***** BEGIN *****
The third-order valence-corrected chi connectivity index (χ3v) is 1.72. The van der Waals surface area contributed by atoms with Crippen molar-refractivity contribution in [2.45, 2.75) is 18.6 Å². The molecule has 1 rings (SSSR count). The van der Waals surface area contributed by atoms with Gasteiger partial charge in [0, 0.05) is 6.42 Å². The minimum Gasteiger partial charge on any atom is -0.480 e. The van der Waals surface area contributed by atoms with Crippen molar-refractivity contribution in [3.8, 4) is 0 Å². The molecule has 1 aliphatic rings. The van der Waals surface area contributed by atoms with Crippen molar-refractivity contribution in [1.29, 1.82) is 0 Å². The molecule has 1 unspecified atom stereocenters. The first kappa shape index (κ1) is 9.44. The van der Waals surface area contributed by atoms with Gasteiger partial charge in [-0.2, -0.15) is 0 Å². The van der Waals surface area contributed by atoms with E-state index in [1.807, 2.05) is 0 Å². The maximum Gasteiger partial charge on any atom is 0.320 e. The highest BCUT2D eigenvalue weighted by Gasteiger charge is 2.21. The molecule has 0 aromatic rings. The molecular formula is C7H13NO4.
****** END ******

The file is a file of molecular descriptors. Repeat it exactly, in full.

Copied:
The third-order valence-corrected chi connectivity index (χ3v) is 1.72. The van der Waals surface area contributed by atoms with Crippen molar-refractivity contribution in [2.45, 2.75) is 18.6 Å². The molecule has 1 rings (SSSR count). The van der Waals surface area contributed by atoms with Gasteiger partial charge in [0, 0.05) is 6.42 Å². The minimum Gasteiger partial charge on any atom is -0.480 e. The van der Waals surface area contributed by atoms with Crippen molar-refractivity contribution in [3.8, 4) is 0 Å². The molecule has 1 aliphatic rings. The van der Waals surface area contributed by atoms with Crippen molar-refractivity contribution in [1.29, 1.82) is 0 Å². The molecule has 1 unspecified atom stereocenters. The first kappa shape index (κ1) is 9.44. The van der Waals surface area contributed by atoms with Gasteiger partial charge in [-0.2, -0.15) is 0 Å². The van der Waals surface area contributed by atoms with E-state index in [1.807, 2.05) is 0 Å². The maximum Gasteiger partial charge on any atom is 0.320 e. The highest BCUT2D eigenvalue weighted by Gasteiger charge is 2.21. The molecule has 0 aromatic rings. The molecular formula is C7H13NO4.